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The stage of post-chavismo begun under Maduro’s government and the challenges of the working class

By LTS of Venezuela Friday, June 28, 2013 In the transition that began after Chávez’ death, the political weakness of Maduro’s government had been displayed from the very moment he assumed the presidency, which, added to the economic exhaustion of the government’s political project, is the basis of one more crisis of all the forms […]

Left Voice

June 28, 2013
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By LTS of Venezuela
Friday, June 28, 2013

In the transition that began after Chávez’ death, the political weakness of Maduro’s government had been displayed from the very moment he assumed the presidency, which, added to the economic exhaustion of the government’s political project, is the basis of one more crisis of all the forms of government and of the political regime that had been maintained until now, that is, a crisis of the regime of control that occurred in the Venezuelan semi-colonial capitalist state in the last decade and a half. The combination of a political crisis and an economic crisis underway opens an entire scenario of political instability, and, if a broader process of struggles of the working men and women emerges, it could accelerate the political situation even more, which could open up room for new phenomena of the class struggle that sets out new challenges for the working class.

The economic exhaustion of a project that did not change the petroleum financial model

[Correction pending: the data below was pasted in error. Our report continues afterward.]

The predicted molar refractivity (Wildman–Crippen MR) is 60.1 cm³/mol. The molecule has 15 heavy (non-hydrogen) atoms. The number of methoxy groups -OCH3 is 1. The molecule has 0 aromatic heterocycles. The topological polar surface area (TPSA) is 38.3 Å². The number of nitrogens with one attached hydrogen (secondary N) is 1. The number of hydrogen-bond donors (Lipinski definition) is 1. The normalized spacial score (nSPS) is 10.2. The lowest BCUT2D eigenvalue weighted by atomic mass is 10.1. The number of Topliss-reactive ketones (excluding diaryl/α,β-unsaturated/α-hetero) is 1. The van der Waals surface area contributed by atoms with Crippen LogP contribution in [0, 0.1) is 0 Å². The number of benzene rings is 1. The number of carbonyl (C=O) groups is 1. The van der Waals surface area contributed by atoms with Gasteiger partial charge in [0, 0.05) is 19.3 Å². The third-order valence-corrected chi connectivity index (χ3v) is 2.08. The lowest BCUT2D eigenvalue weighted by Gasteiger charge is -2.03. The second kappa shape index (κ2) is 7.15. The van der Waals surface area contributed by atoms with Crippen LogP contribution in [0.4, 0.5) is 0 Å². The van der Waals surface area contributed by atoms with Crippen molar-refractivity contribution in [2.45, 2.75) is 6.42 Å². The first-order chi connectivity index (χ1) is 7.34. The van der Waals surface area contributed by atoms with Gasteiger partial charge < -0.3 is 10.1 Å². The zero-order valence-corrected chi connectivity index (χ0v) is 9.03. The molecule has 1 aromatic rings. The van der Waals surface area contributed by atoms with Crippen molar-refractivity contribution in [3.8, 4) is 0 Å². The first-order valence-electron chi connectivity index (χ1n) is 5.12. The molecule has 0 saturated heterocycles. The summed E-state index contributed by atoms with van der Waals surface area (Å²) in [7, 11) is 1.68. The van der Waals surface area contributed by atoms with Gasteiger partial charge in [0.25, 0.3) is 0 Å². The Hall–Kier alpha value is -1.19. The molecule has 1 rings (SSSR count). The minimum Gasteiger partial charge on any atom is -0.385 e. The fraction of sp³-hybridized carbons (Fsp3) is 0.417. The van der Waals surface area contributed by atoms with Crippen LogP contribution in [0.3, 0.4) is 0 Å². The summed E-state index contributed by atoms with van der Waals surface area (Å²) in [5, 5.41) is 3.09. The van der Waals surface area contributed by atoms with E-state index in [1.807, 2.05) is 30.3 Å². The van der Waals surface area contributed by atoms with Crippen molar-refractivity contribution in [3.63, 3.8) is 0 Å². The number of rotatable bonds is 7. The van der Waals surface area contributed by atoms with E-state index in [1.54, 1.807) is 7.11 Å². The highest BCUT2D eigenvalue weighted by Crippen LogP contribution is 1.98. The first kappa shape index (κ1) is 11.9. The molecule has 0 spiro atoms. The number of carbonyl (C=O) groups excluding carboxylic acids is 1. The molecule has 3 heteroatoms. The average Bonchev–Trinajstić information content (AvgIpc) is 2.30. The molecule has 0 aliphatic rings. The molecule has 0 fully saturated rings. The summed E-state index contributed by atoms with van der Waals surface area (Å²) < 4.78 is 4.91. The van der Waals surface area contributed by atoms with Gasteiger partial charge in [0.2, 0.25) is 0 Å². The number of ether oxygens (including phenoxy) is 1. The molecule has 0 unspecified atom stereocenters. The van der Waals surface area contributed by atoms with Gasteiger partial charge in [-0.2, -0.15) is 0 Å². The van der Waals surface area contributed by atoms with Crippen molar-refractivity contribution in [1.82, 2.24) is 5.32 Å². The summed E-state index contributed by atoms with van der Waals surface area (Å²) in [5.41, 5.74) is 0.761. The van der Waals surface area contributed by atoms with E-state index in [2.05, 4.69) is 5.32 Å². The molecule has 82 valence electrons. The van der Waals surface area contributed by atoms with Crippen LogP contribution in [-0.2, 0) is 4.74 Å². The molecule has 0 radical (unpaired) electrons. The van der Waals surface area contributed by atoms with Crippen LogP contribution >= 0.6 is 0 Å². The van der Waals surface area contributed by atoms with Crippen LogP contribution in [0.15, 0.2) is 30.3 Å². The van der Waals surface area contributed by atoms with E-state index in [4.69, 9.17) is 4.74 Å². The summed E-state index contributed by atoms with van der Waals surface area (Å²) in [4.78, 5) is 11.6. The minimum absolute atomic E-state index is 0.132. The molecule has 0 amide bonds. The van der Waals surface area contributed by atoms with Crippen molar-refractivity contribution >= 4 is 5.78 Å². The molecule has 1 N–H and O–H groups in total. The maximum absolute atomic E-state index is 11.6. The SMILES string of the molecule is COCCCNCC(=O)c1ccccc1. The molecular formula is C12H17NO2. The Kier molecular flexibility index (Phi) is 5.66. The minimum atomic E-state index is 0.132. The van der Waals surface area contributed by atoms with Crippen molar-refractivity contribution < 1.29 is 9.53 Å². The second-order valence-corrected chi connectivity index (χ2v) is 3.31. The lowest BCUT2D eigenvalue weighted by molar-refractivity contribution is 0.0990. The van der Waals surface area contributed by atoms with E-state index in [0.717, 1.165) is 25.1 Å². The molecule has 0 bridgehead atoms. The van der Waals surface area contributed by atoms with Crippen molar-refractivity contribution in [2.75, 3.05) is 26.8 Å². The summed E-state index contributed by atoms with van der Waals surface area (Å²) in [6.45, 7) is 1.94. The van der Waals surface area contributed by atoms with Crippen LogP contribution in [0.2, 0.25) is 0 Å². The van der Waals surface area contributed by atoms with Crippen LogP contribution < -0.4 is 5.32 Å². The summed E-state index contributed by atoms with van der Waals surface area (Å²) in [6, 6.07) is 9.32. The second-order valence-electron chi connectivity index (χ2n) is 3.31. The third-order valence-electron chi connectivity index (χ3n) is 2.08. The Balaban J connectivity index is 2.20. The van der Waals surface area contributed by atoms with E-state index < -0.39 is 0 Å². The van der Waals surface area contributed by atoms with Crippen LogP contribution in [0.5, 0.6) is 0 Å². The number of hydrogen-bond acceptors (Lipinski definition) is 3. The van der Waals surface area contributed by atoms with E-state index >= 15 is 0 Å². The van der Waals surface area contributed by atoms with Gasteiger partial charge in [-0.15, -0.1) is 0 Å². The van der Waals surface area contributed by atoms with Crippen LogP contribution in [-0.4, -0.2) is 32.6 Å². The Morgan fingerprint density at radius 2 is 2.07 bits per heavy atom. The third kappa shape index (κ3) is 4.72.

1. In five months, cumulative inflation of almost 20% has been reached, when the projection for the end of the year was 16%, that is, it is at the gates of an inflationary process, over which all control is being lost, when over-indebtedness, foreign and domestic, that has grown steeply in recent years, is being maintained. Thus, for example, the public-sector foreign debt took a jump from 26.598 billion dollars in 2006, to 102.357 billion dollars at the end of 2012, while the public-sector domestic debt took a more than dramatic leap, going from 30.528 billion bolívares in 2008 to 246.780 billion bolívares at present. In this context, the scarcity rate, that reflects the state of deficiency in relation to basic products, was located at 20.5% at the end of May, while the government maintains that “the scarcity of products the country is experiencing is a temporary problem that can be solved in one or two months, when inflation is under control.” The reality is different: while the escalation in prices continues to rise, speculation continues and the shortage of basic products makes itself felt among the population.